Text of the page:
Portraits of Wildflowers

Perspectives on Nature Photography

New Zealand: Takahē

with 37 comments

Takahe 6341

Perhaps you remember the pūkeko that appeared here in the first round of New Zealand pictures. Well, this is its flightless cousin, the South Island takahē, Porphyrio hochstetteri. By the mid-20th century the species was believed extinct but, as Wikipedia tells it, “[Dr. Geoffrey] Orbell suspected it might survive. While taking time off from his Invercargill practice to search for the takahē, he discovered a set of unfamiliar footprints. After following the footprints with three companions he rediscovered the species on 20 November 1948 in a remote valley of the Murchison Mountains near Lake Te Anau.” Since then the takahē has been nursed away from the brink of extinction, as attested by this one that I photographed at the Zealandia Sanctuary on February 21st. The picture also attests to the fact these birds like to use their beak to peck the ground and pull out plants.

For much more information about this largest living member of the rail family of birds, you can read articles at New Zealand Birds, the unrelated New Zealand Birds Online, and Wikipedia.

© 2015 Steven Schwartzman

Written by Steve Schwartzman

June 20, 2015 at 5:31 AM

37 Responses

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  1. He’s a rather ugly looking chap, though magnificent coloured feathers – indigo, purple, violet, blues and even greens. Glad to know he isn’t extinct after all.


    June 20, 2015 at 5:37 AM

    • I think he’s glad to know he isn’t extinct, too, assuming a bird can contemplate its existence and non-existence. I’d propose an existential avian motto, “I tweet, therefore I am,” but I’m afraid that’s taken and already describes the attitude of too many a human.

      Steve Schwartzman

      June 20, 2015 at 5:49 AM

  2. That is a healthy looking bill. Ripping plants out by their roots, eh?

    Jim in IA

    June 20, 2015 at 6:09 AM

  3. This is the closest I have been to a takahe. Impressive.


    June 20, 2015 at 6:38 AM

    • I also saw takahē fairly close on Tiritiri Matangi. Both places are sanctuaries, so I wonder whether these birds have grown more used to people than they would be in the wild. This one was busy pecking around and eating, and it didn’t seem at all bothered by my presence. I zoomed my lens to its maximum of 105mm, which isn’t much of a telephoto, but it might have left the impression that I was a little closer than I actually was, which still wasn’t far.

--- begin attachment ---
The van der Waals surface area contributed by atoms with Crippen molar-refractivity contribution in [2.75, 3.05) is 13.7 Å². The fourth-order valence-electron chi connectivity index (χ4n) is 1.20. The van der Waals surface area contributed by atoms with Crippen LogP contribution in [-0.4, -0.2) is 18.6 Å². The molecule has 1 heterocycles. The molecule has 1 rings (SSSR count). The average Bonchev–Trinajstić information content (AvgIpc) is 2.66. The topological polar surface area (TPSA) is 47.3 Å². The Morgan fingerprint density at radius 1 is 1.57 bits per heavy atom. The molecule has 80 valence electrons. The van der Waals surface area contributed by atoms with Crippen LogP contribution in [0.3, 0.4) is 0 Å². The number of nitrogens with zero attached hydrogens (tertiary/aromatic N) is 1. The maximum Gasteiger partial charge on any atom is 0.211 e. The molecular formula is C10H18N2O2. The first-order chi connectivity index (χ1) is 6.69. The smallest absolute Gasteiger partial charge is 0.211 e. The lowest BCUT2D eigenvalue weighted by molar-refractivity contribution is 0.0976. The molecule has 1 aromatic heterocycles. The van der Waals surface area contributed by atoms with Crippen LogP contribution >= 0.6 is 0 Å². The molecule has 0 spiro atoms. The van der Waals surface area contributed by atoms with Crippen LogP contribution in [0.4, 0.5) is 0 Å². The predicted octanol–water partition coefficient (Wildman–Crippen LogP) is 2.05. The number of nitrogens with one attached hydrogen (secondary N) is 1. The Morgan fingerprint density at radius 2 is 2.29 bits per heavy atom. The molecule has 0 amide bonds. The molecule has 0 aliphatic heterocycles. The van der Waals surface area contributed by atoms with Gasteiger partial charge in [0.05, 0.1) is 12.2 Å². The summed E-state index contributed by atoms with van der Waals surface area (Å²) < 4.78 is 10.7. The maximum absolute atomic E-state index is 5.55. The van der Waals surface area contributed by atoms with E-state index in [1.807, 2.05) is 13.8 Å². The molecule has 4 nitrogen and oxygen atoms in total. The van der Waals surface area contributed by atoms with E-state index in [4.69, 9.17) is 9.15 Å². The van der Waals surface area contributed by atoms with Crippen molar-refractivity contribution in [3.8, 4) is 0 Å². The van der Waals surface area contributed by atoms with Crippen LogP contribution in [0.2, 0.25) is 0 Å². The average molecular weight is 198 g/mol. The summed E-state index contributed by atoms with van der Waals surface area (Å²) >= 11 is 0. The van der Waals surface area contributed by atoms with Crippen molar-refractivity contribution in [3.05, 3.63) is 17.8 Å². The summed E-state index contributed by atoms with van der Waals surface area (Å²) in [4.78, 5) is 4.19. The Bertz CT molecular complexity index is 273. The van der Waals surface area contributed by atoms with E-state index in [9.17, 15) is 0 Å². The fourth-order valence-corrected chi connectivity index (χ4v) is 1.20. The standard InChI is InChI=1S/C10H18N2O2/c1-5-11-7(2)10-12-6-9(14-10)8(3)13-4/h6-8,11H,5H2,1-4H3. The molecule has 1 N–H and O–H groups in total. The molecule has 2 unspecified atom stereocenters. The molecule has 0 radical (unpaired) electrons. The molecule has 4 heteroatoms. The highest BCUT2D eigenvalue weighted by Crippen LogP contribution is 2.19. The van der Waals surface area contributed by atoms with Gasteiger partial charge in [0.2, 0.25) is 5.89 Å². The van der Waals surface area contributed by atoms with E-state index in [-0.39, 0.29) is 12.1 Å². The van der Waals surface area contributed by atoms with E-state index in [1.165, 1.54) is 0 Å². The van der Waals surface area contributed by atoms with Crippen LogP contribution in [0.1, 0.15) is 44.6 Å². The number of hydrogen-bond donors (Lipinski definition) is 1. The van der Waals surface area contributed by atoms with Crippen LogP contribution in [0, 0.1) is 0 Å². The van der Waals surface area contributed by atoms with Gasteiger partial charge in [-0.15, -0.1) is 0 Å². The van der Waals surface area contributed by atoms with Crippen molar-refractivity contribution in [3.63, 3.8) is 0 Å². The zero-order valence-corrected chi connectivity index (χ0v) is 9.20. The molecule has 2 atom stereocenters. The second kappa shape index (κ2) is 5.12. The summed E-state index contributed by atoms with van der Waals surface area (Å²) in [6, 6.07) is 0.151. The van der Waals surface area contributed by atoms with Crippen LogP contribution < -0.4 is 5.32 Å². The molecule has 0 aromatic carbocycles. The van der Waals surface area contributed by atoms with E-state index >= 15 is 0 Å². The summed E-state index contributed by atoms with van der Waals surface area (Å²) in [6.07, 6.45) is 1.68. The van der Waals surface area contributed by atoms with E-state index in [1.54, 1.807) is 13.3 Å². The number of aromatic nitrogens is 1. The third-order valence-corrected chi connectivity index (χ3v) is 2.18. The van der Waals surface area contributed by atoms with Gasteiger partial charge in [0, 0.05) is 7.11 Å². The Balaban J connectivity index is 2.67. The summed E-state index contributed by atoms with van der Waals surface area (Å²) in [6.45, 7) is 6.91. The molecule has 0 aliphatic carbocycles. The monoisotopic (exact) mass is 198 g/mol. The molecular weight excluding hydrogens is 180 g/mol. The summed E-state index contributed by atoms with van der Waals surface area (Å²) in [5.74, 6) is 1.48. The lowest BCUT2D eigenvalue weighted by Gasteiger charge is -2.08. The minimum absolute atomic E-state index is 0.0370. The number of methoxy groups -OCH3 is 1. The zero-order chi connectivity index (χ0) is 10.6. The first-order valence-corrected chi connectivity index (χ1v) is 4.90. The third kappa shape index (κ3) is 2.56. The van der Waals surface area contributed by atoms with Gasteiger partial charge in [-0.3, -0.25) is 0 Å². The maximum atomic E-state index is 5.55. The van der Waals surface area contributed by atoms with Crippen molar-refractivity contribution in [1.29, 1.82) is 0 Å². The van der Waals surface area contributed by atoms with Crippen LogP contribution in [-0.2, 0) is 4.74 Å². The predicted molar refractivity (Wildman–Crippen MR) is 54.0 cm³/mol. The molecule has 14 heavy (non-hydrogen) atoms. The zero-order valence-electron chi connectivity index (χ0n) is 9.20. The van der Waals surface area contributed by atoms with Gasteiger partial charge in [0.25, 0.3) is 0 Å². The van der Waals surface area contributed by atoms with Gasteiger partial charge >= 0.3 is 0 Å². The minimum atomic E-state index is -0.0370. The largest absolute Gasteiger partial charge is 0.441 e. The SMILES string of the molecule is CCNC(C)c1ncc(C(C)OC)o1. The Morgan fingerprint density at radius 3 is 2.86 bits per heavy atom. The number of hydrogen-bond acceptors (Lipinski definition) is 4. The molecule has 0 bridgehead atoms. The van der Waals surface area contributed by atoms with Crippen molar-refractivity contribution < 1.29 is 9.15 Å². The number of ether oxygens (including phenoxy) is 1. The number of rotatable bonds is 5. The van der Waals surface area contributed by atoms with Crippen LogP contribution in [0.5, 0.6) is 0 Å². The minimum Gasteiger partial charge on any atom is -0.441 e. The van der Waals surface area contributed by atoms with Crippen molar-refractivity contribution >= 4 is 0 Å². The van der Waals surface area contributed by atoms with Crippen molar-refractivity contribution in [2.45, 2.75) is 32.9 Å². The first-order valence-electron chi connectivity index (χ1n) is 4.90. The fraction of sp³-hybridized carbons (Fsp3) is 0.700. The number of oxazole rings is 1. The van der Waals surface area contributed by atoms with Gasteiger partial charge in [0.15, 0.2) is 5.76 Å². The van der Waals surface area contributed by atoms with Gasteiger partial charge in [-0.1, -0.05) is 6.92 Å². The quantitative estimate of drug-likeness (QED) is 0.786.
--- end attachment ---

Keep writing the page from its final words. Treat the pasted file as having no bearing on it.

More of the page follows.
Steve Schwartzman

      June 20, 2015 at 7:19 AM

      • Yes, I believe the birds in the sanctuaries are very relaxed about people presence. The only bird that has ever come up close to me, out of a sanctuary, is a fantail.


        June 21, 2015 at 6:17 AM

  4. never seen this one before !! impressive bird !


    June 20, 2015 at 7:27 AM

    • Till I started reading up on New Zealand in preparation for my trip, I’d never heard of the takahē either.

      Steve Schwartzman

      June 20, 2015 at 7:42 AM

  5. The description of the birds stripping seeds from the heads of grasses made me think of us, eating corn on the cob. The management techniques described in the second article are very similar to those being used to increase our prairie chicken population.

    It’s interesting that the smallest flightless bird in the world also is a rail: the Inaccessible Island rail. The name alone pretty much explains its survival.

    All of these flightless birds on islands made me wonder if NZ had even more, and of course they do. There’s a nice summary page here that helps to explain why some birds evolved into flightlessness.

    Once I figured out that porphyrio refers to purple, I went looking and found that the scientific name of our purple gallinule is Porphyrio martinicus.


    June 20, 2015 at 7:38 AM

    • Randall’s has corn on the cob at 8 for a dollar, so I’ll likely be doing my share of takahē imitating this weekend.